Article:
My Friday morning started as it usually does – get into dress-down attire for work, get on the train and thank my lucky stars it’s the end of the working week. This one was somewhat different however. The normal exchanges with my partner on text were not our usual style. She floated the idea of going away for the weekend. “Great”, I thought. It sounded brilliant. One thing niggled me though, and that was the fact we hadn’t booked anywhere. Camping probably wasn’t a good idea, given the cold weather and approaching storm front, and judging by the places were were looking at going to, hotels were a no-no. Our chat tennis went on for an hour or so, even when I was at my desk, getting the death stare from my boss. Eventually the day ended, and we had a shortlist of places to go, just nowhere to stay. So over dinner we raided a well known accommodation site and found a nice looking solution.
We had a low budget, and didn’t really fancy occupying a room in a house, so our search rapidly reduced and left us with only a few options. Guided by the photographs, I suggested a tin shepherd’s hut on the side of a hill overlooking a valley. Granted, the photos looked superb – clear blue sky, sunny day, greenery and scenery. So we went for it, and booked it. In correspondence with us, the vendor said something along the lines of, “So, you’ve definitely checked all of the information and you’re happy with it?”. Of course we had…not. It turned out, this summery retreat offered no electricity, a compost toilet, and an outside shower. And it was February. And there was going to be one hell of a storm.
There are many times that test couples. This potentially could have been one of them, and it was definitely an indicator as to if we were on the same page. Luckily, we looked at eachother as if to say, “Sod it, it’s an adventure. Let’s do it.” We arrived in fairly pleasant weather, no sign of the impending storm, and had lunch in the local pub. We found our digs and settled in. Just one room – a cosy-looking sofa bed, sink, gas cooker and a wood burning stove. First things first, the stove was lit. Candles lit as it gradually got darker. A few cups of tea, quick dinner and a game of chess later, it was dark outside yet still only 6pm. This is how it must have felt for Victorian farmers. It was perfect to switch off, go off grid and just spend uninterrupted time together, away from people and technology.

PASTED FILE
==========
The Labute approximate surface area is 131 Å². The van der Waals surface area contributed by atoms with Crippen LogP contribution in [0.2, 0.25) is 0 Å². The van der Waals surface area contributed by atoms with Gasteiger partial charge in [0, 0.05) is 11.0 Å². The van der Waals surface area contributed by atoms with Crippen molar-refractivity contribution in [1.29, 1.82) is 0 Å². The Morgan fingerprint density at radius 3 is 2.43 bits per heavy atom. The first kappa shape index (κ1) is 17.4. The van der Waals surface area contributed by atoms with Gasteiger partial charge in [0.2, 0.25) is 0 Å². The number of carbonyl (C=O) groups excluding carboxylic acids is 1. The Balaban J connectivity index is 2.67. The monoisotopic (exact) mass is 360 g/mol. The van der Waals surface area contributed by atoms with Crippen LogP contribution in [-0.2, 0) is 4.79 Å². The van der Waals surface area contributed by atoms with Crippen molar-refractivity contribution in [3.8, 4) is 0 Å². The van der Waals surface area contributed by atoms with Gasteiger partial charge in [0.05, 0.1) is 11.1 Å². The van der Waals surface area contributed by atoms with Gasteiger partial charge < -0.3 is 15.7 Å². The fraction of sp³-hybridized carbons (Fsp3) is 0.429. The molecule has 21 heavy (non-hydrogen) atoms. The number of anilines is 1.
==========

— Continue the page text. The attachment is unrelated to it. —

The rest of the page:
As the wind and rain battered us from outside, inside was a warm haven, sheltered from it all. Constantly feeding the fire meant that after a few hours I was down to shorts and t-shirt and we had to open a window. The only brave venturing outdoor we had to do was to use the toilet, which was a composting loo – an advanced hole in the ground effectively.
We had planned to get up in the morning and go for a walk into the hills. This was looking less and less likely as the night wore on with the wind whistling around us and the rain lashing the windows. It actually sounded like we were in a car wash.
Morning came and just like the way we decided to stay in an electricity-deprived tin shed, we decided to head out anyway. An hour later we were battling just to get out of the car with the wind pummeling us from each direction. The local sheep, unfazed by such conditions, seemed to look on amused. All in, we managed a three mile trek up to the ridgeline and back. The high wind on top, combined with horizontal hail, effectively forced us to retreat the way we’d came. The real fun began when we had to get changed in my five-door hatchback. Never before has my yearning for a campervan been so strong. The warm buzz from being exposed to the elements then slowly drying out and thawing lasted for a couple of hours, helped by a Sunday roast in the pub. It’s funny, it’s probably on a par with the buzz I get from a really good run.
I think it’s safe to say, we’re not ones for backing away from adventure. Bring it on.